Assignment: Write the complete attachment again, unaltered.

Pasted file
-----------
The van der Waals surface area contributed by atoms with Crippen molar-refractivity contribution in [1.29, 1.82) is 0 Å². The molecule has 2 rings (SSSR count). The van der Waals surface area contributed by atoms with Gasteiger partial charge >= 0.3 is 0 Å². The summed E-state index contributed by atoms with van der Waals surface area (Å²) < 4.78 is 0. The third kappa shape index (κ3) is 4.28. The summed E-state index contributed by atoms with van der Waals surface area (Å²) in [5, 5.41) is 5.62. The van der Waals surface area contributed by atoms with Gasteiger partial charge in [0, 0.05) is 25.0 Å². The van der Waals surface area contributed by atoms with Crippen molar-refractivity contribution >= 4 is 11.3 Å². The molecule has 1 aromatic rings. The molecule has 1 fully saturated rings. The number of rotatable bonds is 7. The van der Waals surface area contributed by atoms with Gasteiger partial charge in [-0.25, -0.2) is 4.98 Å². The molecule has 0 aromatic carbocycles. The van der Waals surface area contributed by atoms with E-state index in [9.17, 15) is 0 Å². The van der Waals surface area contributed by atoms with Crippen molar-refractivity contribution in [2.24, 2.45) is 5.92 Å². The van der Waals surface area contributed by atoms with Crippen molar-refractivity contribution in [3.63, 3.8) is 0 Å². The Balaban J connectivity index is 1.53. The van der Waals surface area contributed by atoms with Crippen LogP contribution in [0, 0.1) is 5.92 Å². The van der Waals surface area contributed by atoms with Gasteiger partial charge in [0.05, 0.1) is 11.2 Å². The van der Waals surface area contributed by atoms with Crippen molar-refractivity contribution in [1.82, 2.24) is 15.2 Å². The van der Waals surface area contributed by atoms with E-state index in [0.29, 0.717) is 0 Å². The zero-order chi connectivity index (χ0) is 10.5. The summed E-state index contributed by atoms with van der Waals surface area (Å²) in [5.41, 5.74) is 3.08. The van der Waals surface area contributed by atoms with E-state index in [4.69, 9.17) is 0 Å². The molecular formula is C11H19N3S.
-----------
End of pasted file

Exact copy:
The van der Waals surface area contributed by atoms with Crippen molar-refractivity contribution in [1.29, 1.82) is 0 Å². The molecule has 2 rings (SSSR count). The van der Waals surface area contributed by atoms with Gasteiger partial charge >= 0.3 is 0 Å². The summed E-state index contributed by atoms with van der Waals surface area (Å²) < 4.78 is 0. The third kappa shape index (κ3) is 4.28. The summed E-state index contributed by atoms with van der Waals surface area (Å²) in [5, 5.41) is 5.62. The van der Waals surface area contributed by atoms with Gasteiger partial charge in [0, 0.05) is 25.0 Å². The van der Waals surface area contributed by atoms with Crippen molar-refractivity contribution >= 4 is 11.3 Å². The molecule has 1 aromatic rings. The molecule has 1 fully saturated rings. The number of rotatable bonds is 7. The van der Waals surface area contributed by atoms with Gasteiger partial charge in [-0.25, -0.2) is 4.98 Å². The molecule has 0 aromatic carbocycles. The van der Waals surface area contributed by atoms with E-state index in [9.17, 15) is 0 Å². The van der Waals surface area contributed by atoms with Crippen molar-refractivity contribution in [2.24, 2.45) is 5.92 Å². The van der Waals surface area contributed by atoms with Crippen molar-refractivity contribution in [3.63, 3.8) is 0 Å². The Balaban J connectivity index is 1.53. The van der Waals surface area contributed by atoms with Crippen LogP contribution in [0, 0.1) is 5.92 Å². The van der Waals surface area contributed by atoms with Gasteiger partial charge in [0.05, 0.1) is 11.2 Å². The van der Waals surface area contributed by atoms with Crippen molar-refractivity contribution in [1.82, 2.24) is 15.2 Å². The van der Waals surface area contributed by atoms with E-state index in [0.29, 0.717) is 0 Å². The zero-order chi connectivity index (χ0) is 10.5. The summed E-state index contributed by atoms with van der Waals surface area (Å²) in [5.41, 5.74) is 3.08. The van der Waals surface area contributed by atoms with E-state index in [4.69, 9.17) is 0 Å². The molecular formula is C11H19N3S.